Monday, April 25, 2011

S.O.B.

S.O.B.
seen online via YouTube
4.24.11

Ever since Blake Edwards died late last year, I'd been meaning to take a closer look at his filmography. First of all, I'll admit to having a deliberate blind spot for Breakfast at Tiffany's. As much as I would like to be able to enjoy that movie on its own merits, I can't get past Mickey Rooney's character and I doubt I ever will. Whatever. I don't feel like I'm missing a great deal.

I haven't seen all of the Pink Panther movies, but I've seen enough to know and like them. You can't go wrong with Peter Sellers, and that also includes The Party (my friend Steve, who I used to work video retail with, loves that movie). The Days of Wine and Roses is mighty tough to watch, but it's one of Jack Lemmon's best performances. My father loved this movie too.

I vaguely remember as a kid seeing TV ads for 10 and Victor/Victoria and thinking that they must be really raunchy. I was, of course, way too young to see these movies and my parents would've never taken me to them, so all I could do was wonder. I certainly recall how popular 10 was, and how big a pop culture sensation it was. I had a general impression of what it meant to be a "10," but again, I associated it with the adult world and thus it was far beyond my reach. And I certainly couldn't make heads or tails of the gender-bending of Victor/Victoria. One day I'll have to watch both of these movies and see how they match up with my childhood impressions.

S.O.B., according to what I've read, is semi-autobiographical, inspired by the commercial failure of Edwards' film Darling Lili. We see lots of big-budget films flop at the box office, but we rarely see how they affect the filmmakers. Watching this, I was reminded of the recent travails of one of my favorite contemporary directors, Kevin Smith. While few of his films have been huge successes, they've been profitable enough for him to have a devoted following, and while he's never been a stranger to controversy with his films, he continued to persevere.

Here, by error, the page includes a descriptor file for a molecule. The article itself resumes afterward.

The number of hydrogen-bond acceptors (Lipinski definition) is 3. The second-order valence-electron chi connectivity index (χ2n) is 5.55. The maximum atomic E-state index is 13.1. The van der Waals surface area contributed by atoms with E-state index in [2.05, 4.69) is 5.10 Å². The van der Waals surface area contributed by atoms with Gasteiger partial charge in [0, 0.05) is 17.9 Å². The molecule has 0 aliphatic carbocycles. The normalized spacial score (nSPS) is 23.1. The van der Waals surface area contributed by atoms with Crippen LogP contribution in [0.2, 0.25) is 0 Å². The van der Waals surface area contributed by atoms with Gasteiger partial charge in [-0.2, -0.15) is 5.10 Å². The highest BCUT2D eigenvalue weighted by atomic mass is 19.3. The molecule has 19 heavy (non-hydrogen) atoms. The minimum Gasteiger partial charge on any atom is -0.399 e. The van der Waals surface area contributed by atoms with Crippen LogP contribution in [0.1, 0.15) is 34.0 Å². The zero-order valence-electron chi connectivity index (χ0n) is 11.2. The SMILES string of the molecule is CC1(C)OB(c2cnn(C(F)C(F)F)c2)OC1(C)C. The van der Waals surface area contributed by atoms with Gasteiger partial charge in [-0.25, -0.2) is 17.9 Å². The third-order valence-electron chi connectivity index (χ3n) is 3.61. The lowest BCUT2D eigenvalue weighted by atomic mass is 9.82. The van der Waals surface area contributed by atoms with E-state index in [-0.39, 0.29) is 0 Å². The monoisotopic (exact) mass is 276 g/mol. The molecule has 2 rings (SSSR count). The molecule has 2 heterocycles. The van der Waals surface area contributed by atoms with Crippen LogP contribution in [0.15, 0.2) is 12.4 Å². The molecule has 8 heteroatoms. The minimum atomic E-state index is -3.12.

In 2010, Smith released Cop Out, a big-budget action-comedy, one he didn't write, and one fraught with tension between him and star Bruce Willis. It bombed spectacularly, and Smith lashed out at the critics as a result. Now, he's taken an entirely different approach with his forthcoming film Red State. Like Edwards' stand-in character Felix Farmer in S.O.B., Smith bought his own film, in part as an act of defiance against the studio system which he felt failed him. Smith will self-distribute Red State, on the strength of a recently-concluded roadshow which earned his film's budget back. An unusual set of circumstances, but one precipitated - like the events in S.O.B. - by a box office bomb.

It takes resiliency to not only rebound from a public misfire, but to have it inspire one's future work, and I give Edwards credit for that. While I thought S.O.B. ran a little too long, it was funny, and seeing Julie Andrews topless certainly didn't hurt either!

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